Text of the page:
Bucks back to basketball profile: Brook Lopez

With the announcement of the NBA’s 22-team plan to close out the rest of the season, the Milwaukee Bucks are waiting for late July when play restarts in Disney World. It will undoubtedly be an odd postseason experience, but if Milwaukee can be at its best in the bubble then it will be tough to beat.

As coach Mike Budenholzer and the Bucks prepare during this hiatus, FOX Sports Wisconsin will analyze each player on the Bucks and what their role might be in the playoffs.

This edition: Brook Lopez

 

BACKGROUND

Lopez entered the NBA in 2008 as a prototypical center with the New Jersey Nets. He was well-suited for that role and averaged 18.6 points and 7.1 rebounds per game during his nine seasons with the Nets and earned a spot on the NBA All-Rookie first team in 2009 and an All-Star Game appearance in 2013. He mainly shied away from the 3-point arc until his final season in Brooklyn (2016-17), when he took 5.2 attempts per game and connected on 34.6%.

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Lopez had a one-year pitstop with the Los Angeles Lakers the following season, then signed with Milwaukee in 2018 and became a solid complementary scoring option and hit a career-high 36.5% of his shots from long range.

 

SEASON REVIEW

 After signing a four-year deal worth $52 million this past offseason, Lopez has not quite returned to his form in the 2018-19 season. While his numbers and 3-point shooting have dipped some, he is still a smart and effective defender – his 99 Defensive Rating (via basketball-reference) is a career best — and a solid scoring threat.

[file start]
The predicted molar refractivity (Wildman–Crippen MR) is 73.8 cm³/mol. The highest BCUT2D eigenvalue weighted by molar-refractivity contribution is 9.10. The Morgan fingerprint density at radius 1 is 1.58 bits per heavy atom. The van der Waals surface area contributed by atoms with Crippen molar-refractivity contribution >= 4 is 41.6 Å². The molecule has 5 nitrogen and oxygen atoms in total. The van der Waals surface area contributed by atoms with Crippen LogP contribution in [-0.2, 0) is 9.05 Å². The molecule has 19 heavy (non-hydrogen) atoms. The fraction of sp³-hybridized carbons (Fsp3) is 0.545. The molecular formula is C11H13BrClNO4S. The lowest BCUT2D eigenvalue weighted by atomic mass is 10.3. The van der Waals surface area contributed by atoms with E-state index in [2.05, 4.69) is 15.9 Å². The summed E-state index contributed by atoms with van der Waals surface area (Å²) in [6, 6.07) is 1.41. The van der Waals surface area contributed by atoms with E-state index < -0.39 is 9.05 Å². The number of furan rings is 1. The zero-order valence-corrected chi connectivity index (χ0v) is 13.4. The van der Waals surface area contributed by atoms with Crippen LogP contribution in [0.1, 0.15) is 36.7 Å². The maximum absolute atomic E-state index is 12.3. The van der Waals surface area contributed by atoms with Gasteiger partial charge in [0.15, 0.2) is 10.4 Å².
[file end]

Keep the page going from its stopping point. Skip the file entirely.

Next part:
STATS

MPG PPG RPG BPG FG% 3P% FT%
26.6 11.0 4.5 2.4 42.7 29.6 81.0

 

GAME TO REMEMBER

There’s of course a few to choose from but no contest sums up Lopez’s “Splash Mountain” nickname this season better than his performance on Dec. 21 at New York. In just 27 minutes, Lopez had 14 points – knocking down 4-of-8 3-point attempts – with seven rebounds and seven blocks.

 

WHAT TO EXPECT THIS SUMMER

With the Bucks eyeing their first NBA championship since 1971, the margins will undoubtedly be thin and Lopez’s offensive skills could be just what the Bucks need. The team already has the scoring capabilities of Giannis Antetokounmpo, Khris Middleton and Eric Bledsoe, but if they want to end the season victorious then Lopez will have to be the dependable fourth option in the postseason.

Ultimately, Lopez’s 3-point shooting could be the x-factor that determines Milwaukee’s season, and even though this season has not been his best from long range, Lopez has proved that he can knock down 3-pointers in big spots. All he needs to do is get hot. In March before things shut down, Lopez averaged 14.2 points per game on 48.1% shooting including 36.4% from 3 – all his highest totals for any month this season.